Specifically, most charities file what's called a Form 990 (Return of Organization Exempt From Income Tax). These returns are public information, which is good news for potential donors. (However, churches, church-related groups and very small charities with under $25,000 in annual revenue are not required to file Form 990, which is why it's often difficult or impossible to gather reliable financial information on these entities.)
One way to access charity tax returns is through the Web site GuideStar. This site collects financial data, including Form 990, from many charitable entities. To find the Form 990 for a particular organization, you must register (it's free) and then conduct an "Advanced Search." It helps to have the organization's exact legal name (or close). For instance, I found out through trial and error that the official name of "Harvard University" (the famous institution in Cambridge, Mass.) is actually "Harvard College." Who knew?
Once you've gained access to the most recent Form 990 filed by the charity in question, you may be amazed at all the things you can learn. Of course, since we're talking about IRS forms with a bunch of numbers on them, it's not easy going for the uninitiated. Here's a guide:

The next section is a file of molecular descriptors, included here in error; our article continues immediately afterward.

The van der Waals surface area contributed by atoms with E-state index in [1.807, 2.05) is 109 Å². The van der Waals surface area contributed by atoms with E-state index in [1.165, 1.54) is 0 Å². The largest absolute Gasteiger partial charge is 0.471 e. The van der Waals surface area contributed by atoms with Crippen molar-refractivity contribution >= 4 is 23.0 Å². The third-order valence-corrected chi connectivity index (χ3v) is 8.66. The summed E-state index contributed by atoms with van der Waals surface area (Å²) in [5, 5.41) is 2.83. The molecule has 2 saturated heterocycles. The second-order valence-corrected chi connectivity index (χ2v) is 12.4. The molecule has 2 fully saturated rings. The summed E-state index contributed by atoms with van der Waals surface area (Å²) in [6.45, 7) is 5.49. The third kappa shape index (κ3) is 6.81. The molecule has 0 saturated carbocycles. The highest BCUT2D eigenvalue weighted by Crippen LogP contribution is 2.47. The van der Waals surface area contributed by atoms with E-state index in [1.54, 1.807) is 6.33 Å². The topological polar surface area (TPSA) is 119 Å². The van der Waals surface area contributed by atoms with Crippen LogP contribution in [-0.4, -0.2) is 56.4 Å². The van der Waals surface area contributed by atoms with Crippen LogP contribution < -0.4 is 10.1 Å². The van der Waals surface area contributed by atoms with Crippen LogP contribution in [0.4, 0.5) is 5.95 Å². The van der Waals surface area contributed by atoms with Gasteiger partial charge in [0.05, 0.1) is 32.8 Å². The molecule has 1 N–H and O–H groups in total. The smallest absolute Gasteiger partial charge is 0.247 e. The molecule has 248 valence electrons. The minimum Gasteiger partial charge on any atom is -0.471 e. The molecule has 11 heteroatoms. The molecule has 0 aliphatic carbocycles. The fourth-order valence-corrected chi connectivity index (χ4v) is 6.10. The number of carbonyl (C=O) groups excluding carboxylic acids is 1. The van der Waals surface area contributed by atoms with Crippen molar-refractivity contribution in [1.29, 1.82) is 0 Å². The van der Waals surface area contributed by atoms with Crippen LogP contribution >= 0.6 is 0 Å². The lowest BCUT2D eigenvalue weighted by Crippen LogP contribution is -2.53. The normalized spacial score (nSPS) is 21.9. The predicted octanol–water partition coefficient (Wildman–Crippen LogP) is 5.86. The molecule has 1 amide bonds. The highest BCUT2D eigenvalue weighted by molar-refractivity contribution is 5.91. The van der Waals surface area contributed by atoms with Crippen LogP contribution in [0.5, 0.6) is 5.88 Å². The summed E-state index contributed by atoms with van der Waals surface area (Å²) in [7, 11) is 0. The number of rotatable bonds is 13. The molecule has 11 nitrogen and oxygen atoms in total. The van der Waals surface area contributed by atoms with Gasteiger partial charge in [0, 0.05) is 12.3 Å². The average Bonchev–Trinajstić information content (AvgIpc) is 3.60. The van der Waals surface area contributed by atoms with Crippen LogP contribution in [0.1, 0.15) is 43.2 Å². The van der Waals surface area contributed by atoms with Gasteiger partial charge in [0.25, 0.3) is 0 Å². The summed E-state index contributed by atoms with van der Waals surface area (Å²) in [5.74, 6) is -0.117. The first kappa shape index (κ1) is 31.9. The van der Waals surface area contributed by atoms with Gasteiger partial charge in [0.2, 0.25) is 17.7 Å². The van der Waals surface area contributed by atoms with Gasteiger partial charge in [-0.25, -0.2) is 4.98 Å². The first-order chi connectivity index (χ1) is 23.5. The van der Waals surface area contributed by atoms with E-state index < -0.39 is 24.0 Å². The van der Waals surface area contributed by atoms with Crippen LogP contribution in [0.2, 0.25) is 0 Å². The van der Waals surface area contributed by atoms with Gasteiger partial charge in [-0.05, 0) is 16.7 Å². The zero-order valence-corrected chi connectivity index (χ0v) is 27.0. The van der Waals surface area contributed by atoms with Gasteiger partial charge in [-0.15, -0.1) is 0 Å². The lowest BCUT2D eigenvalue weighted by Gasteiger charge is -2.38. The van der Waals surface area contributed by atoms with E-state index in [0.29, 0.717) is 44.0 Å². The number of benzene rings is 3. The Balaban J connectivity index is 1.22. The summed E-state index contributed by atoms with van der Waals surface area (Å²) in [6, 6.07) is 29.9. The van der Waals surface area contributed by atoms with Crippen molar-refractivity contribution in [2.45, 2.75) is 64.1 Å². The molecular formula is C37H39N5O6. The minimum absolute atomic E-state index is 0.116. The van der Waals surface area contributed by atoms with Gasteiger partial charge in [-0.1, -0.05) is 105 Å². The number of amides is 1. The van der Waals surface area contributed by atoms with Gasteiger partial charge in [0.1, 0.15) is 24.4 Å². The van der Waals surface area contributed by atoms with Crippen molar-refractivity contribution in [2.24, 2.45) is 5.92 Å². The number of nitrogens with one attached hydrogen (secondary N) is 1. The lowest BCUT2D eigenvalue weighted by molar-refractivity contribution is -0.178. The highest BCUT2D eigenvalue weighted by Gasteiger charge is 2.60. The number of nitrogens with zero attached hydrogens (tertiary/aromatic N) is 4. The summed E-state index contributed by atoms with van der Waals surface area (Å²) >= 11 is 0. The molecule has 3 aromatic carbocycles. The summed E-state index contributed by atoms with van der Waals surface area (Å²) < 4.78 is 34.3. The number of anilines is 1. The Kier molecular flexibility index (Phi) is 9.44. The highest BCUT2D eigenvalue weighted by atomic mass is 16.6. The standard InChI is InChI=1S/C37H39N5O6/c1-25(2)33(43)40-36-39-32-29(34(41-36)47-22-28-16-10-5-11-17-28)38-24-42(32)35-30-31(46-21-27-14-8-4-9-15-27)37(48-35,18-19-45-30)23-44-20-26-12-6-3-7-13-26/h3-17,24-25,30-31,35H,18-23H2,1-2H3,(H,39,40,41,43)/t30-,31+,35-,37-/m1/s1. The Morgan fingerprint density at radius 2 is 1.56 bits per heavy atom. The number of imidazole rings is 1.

First, look on Form 990 for the charity s excess or deficit for the year. In essence, this is the outfit's operating profit or loss. Please don't be naive enough to think tax-exempt "nonprofit" organizations are somehow prohibited from making a profit. Nothing could be further from the truth. Many large charities earn very hefty annual profits because revenues (from donations, income from investments and so forth) greatly exceed expenses. How you feel about "nonprofits" being hugely profitable is entirely up to you. As an old-schooler, I personally like to see expenses that are pretty darned close to revenues.
On the same form, also look for the charity s net assets (total assets minus total liabilities) as of the end of the year in question. This figure is the organization's net worth as of that date. You may be surprised to learn it can be in the billions. That's a lot of dough! Once again, how you feel about charities being worth billions is for you to decide. Personally, I don't feel very good about it. But that's just me.
The next stop on your exciting tour of Form 990 is the "Statement of Functional Expenses." This revealing little schedule tells you how much was spent on various categories for the entity's program services (the activities for which the charity allegedly exists) and for general and administrative costs (better known as overhead). Obviously, what you would like to see here are program expenses that appear to be consistent with the charity's stated purpose. You would also like to see modest spending on overhead. That said, don't be shocked if you see the opposite.
Your next stop should be at the list of the charity's officers, directors, trustees and key employees, and how much they collected in salary and related goodies also on this form. For my money, I don't want to see large numbers here.
You owe it to yourself to become acquainted with a charity's financial practices before you give it any money. Just a little bit of extra effort can make all the difference in how heartily you pull out your checkbook.